reviews John Oswald/ The Grateful Dead GrayFolded Swell/ Artifact S/A1969-1996
'He teases out unforeseen possibilities, layering different versions to achieve an untethered effect perfectly appropriate for a long Dead jam'
John Oswald is the Canadian theorist/ producer behind Plunderphonics, the avant-garde sampling unit whose densely remixed collages of others' music were, of legal necessity, never actually put on sale. Small pressings of some were, however, given away - though in the case of Dab, his piratical remix of Michael Jackson's Bad, this made no difference to the beige creature's response, which was to order even the master-tapes destroyed. Others were more amenable to Oswald's work: in Grateful Dead bassist Phil Lesh, he found a fellow experimentalist spirit, and was commissioned to collage up some of the Dead's live shows. GrayFolded is the result, two CDs of selected moments from more than two decades of "Dark Star", the Dead's celebrated improvisational jam, segued into one seamless flow.
It's an extraordinary piece. When Oswald remixes you, it's clearly not just a case of adding on his own drum sounds or bassline. Instead, he teases out unforeseen possibilities in the originals, layering different versions to achieve a strange, untethered effect perfectly appropriate for a long Dead jam. In places here, there appears a choir of about a dozen different Jerry Garcias, digitally synchronised on the same phrase; elsewhere, the guitarist duets with several younger versions of himself in passages that are, literally, timeless; and after around 100 minutes of improvisational wandering, the final dive back into the body of the song is heralded by what sounds like a 100-drummer fusillade, Oswald using the earlier, faster versions of the track (90bpm) to work as triplets over the later, slower (60bpm) recordings.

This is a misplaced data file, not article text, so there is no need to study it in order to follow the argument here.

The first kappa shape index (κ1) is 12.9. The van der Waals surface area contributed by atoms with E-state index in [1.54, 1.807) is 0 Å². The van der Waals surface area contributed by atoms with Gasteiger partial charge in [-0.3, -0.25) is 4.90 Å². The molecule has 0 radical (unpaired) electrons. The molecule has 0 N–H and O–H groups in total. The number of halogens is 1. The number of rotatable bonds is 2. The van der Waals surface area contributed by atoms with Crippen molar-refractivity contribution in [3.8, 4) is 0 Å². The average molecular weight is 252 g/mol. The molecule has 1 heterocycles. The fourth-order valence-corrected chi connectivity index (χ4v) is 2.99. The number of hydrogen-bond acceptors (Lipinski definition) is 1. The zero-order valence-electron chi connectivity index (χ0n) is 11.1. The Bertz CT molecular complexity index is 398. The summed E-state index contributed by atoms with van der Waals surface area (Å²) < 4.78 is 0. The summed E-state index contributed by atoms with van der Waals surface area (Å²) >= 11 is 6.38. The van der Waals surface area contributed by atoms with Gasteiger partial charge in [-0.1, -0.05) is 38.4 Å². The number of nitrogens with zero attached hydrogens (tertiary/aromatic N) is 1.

It's not a totally serious exercise, either. GrayFolded amusingly elongates further the Dead's sometimes infuriating refusal to get to the point of a piece: starting with a 100-member band tune-up session - a glittering shower of guitar notes - the piece meanders in, takes a leisurely look around at the possibilities, then dawdles further, taking as much time as necessary to smell the skulls and roses before really starting the song. Contrarily, the entire hour of the first CD appears again, "folded" over and over into one five-second burst midway through the second CD. Ultimately, what GrayFolded demonstrates is how, despite the great diversity of their approaches through the past three decades, the Dead's essential character remained so consistent. Though they often sounded as if they'd lost the map completely, they were, at all times, firmly focused on their future destination. A long, strange and trippy experience indeed.
Compiled by Donald Fagen from what he considered the best performances of Steely Dan's 1993 and 1994 tours, Alive in America is as squeaky clean and blemish-free as you'd imagine, though how anyone could hope to noticeably improve on such neatly manicured originals is something of a mystery. In places here, they almost manage, though in others the effect is rather of music that's had much of the life ironed out of it.
"Babylon Sisters" sets the scene: the track strolls in, cool as you like, unhurried and assured in its faux luxe perfection; the horns are soft and warm, like sinking into a fur counterpane, and the darts of lead guitar are designed not to penetrate the mood too deeply, but just to prick curiosity.
"Green Earrings" profits from a tart tenor-sax break but, like much of the album, features drumming that is more fussy than it needs to be: by the time you reach "Kid Charlemagne", on which the slick fussiness is appropriate, you're a bit sick of all the flams, rolls and, for all I know, paradiddles that Dennis Chambers inserts at every opportunity.